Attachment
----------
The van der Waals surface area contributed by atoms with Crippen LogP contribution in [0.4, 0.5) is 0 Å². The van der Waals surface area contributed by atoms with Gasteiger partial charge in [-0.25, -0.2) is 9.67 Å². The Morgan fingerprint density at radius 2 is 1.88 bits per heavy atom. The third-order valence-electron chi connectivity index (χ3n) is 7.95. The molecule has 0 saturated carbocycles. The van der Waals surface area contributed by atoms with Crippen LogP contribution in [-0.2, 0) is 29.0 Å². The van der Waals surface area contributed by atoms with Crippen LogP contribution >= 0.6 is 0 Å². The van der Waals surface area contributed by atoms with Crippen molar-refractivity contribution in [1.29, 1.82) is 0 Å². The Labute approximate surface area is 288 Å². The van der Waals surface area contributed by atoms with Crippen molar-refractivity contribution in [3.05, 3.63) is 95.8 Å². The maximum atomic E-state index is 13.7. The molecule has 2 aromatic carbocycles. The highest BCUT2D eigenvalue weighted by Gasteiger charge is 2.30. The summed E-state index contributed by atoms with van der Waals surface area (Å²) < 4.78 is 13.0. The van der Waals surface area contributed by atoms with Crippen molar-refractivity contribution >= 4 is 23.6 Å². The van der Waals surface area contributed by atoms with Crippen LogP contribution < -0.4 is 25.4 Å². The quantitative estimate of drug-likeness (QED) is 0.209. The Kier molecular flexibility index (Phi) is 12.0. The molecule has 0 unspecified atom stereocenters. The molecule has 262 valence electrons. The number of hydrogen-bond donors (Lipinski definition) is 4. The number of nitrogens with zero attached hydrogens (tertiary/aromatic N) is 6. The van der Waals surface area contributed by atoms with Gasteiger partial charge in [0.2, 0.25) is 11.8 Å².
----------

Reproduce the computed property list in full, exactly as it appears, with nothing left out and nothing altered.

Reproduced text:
The van der Waals surface area contributed by atoms with Crippen LogP contribution in [0.4, 0.5) is 0 Å². The van der Waals surface area contributed by atoms with Gasteiger partial charge in [-0.25, -0.2) is 9.67 Å². The Morgan fingerprint density at radius 2 is 1.88 bits per heavy atom. The third-order valence-electron chi connectivity index (χ3n) is 7.95. The molecule has 0 saturated carbocycles. The van der Waals surface area contributed by atoms with Crippen LogP contribution in [-0.2, 0) is 29.0 Å². The van der Waals surface area contributed by atoms with Crippen LogP contribution >= 0.6 is 0 Å². The van der Waals surface area contributed by atoms with Crippen molar-refractivity contribution in [1.29, 1.82) is 0 Å². The Labute approximate surface area is 288 Å². The van der Waals surface area contributed by atoms with Crippen molar-refractivity contribution in [3.05, 3.63) is 95.8 Å². The maximum atomic E-state index is 13.7. The molecule has 2 aromatic carbocycles. The highest BCUT2D eigenvalue weighted by Gasteiger charge is 2.30. The summed E-state index contributed by atoms with van der Waals surface area (Å²) < 4.78 is 13.0. The van der Waals surface area contributed by atoms with Crippen molar-refractivity contribution >= 4 is 23.6 Å². The van der Waals surface area contributed by atoms with Crippen LogP contribution < -0.4 is 25.4 Å². The quantitative estimate of drug-likeness (QED) is 0.209. The Kier molecular flexibility index (Phi) is 12.0. The molecule has 0 unspecified atom stereocenters. The molecule has 262 valence electrons. The number of hydrogen-bond donors (Lipinski definition) is 4. The number of nitrogens with zero attached hydrogens (tertiary/aromatic N) is 6. The van der Waals surface area contributed by atoms with Gasteiger partial charge in [0.2, 0.25) is 11.8 Å².